Monday, January 17, 2011

Despite a 3-1 Win Over The Senators, Caps Still Need Minor Work ...

Yesterday afternoon's 3-1 win over Ottawa was the highlight of the last week for the Capitals. Yesterday's game was a good one by the Capitals, they played patient hockey, they stuck to their game plan - if you can say such a thing about a game where for the life of most people you can's discern who was playing with who on what line if they were wearing a red jersey - and in the end they prevailed convincingly. However yesterday's win meant the Capitals were 1-2-1 or 0.375 on the week when it comes to points captured vs. points possible, hardly their best week of the season. Perhaps the disturbing thing looking ahead for the rest of the season is the fact the Capitals have a schedule that is at least as tough as last week for the rest of the season, and it's not like things get any easier in the playoffs. The one team the Caps managed to beat cleanly last week is a struggling team, who arguably to a large degree beat themselves yesterday. Don't get me wrong, I'm not screaming like a crazy man for major rebuilds, etc. of the Capitals, I am just saying that playing like they've been playing doesn't give me a lot of confidence that they are on track this season for a deep run into the playoffs. They haven't been playing like that sort of team for going on eight weeks and that's a pretty long stretch of time. In fact as we all painfully remember for the month of December the Capitals went 5-6-3 and played 0.464 hockey; now so far this month they are 3-2-2 (0.571). Even more disconcerting is their play against likely "playoff teams" over that time span: 3-6-3; not exactly fear inducing to those potential playoff opponents.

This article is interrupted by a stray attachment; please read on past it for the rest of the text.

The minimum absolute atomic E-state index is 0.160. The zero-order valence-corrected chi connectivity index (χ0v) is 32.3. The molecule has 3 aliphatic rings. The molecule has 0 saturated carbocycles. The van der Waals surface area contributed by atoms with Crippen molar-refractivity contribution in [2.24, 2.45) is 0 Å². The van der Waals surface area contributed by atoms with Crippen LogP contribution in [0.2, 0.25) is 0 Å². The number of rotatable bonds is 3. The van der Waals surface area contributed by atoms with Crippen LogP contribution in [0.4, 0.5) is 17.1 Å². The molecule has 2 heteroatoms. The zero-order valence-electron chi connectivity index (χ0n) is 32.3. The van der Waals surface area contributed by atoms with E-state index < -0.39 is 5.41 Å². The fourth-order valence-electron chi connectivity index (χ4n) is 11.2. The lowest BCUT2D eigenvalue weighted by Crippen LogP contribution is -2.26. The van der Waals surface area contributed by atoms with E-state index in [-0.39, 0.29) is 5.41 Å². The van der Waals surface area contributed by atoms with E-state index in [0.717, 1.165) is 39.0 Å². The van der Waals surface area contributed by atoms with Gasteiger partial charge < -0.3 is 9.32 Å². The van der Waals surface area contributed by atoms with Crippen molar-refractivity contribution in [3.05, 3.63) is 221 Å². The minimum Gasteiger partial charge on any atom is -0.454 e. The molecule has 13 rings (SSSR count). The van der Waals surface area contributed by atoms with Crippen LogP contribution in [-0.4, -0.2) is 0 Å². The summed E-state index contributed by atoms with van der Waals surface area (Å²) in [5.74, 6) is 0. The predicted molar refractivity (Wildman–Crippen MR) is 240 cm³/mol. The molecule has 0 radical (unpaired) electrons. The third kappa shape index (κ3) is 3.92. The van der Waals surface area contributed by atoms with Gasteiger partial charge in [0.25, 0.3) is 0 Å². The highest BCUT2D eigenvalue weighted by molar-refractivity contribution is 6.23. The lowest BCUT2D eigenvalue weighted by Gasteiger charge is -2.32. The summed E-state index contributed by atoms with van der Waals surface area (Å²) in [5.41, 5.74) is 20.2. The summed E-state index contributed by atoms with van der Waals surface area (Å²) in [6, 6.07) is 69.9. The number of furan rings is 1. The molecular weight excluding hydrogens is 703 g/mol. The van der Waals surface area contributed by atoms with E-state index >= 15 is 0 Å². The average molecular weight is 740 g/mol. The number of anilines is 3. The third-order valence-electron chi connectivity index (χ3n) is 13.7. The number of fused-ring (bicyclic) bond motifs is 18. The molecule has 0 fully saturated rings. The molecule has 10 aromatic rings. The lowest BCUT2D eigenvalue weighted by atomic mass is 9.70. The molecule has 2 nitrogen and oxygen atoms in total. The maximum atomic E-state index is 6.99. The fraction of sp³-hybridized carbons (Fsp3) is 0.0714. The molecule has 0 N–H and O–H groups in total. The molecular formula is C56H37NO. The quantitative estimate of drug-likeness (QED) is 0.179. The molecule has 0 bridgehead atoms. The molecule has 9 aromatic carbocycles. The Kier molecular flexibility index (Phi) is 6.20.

So despite having 57 points in 46 games and being well on track for a 100+ point season, there's plenty of work the Capitals still need to do, if they want to achieve their goals this season. Earlier this month there was some speculation, locally here in the Washington DC metro, as to whether the Capitals might be "pacing themselves" - sure they're pacing themselves, just like I really worry about how winning a big Powerball Jackpot would mess with my life. Seriously, this is a team searching to identify what little tweaks it must do to win the tougher games and put away opponents consistently when they start a third period in control of the game. They aren't pacing themselves, the reason Bruce Boudreau and his mates on the coaching staff are constantly juggling the lines is not to make sure the team "paces itself" or their opponents can't get to fine "a bead" on them before the playoffs or anything silly like that. This team is looking for answers and because of the salary cap as well as the fact that of the 30 teams in the league AT LEAST 22 of them still have some reasonable possibility and hopes of making the playoffs so are NOT looking to give up anybody of "value" without getting something SIGNIFICANT in return. So making a deal that makes sense for a team is harder than ever right now for any NHL GM; and if you're George McPhee and the Capitals it might be even harder than for many others. Like many teams, the Capitals don't have much cap room; they have a very solid talent pipeline but to pick up what they need most right now, which in my and many others estimation is a solid second line center. That likely means they also need to trade away someone with a bit of a Cap hit to make room for the incoming player who will likely have a Cap hit of ~$4-5M for a full season. That won't be easy. The one place many worried about - goal tending - doesn't look to be all that much of an issue right now. Through 46 games, the Capitals young goal tending crew has had a combined GAA of 2.63, that's well within statistical norms to be considered "on par" with the other 20 or so likely and/or valid potential playoff teams. On defense while the Capitals continue to have a less "physical" defense than one might like (John Erskine is #2 on the team in hits (#1 is Ovechkin) with 97 is #44 in the league to date compared to Brent Seabrook of Chicago who is #9 with 140), the Capitals defense hasn't been the root of their issues these past eight weeks. The issue for the Capitals has been they've been weak offensively. Their previously high powered offense hasn't been putting the puck into the net, or even getting nearly as many high quality scoring chances per game as they've conditioned us all to expect. In the last eight weeks they've scored more than three (3) goals only three times in twenty-one (21) games and in those games they've been 2-0-1.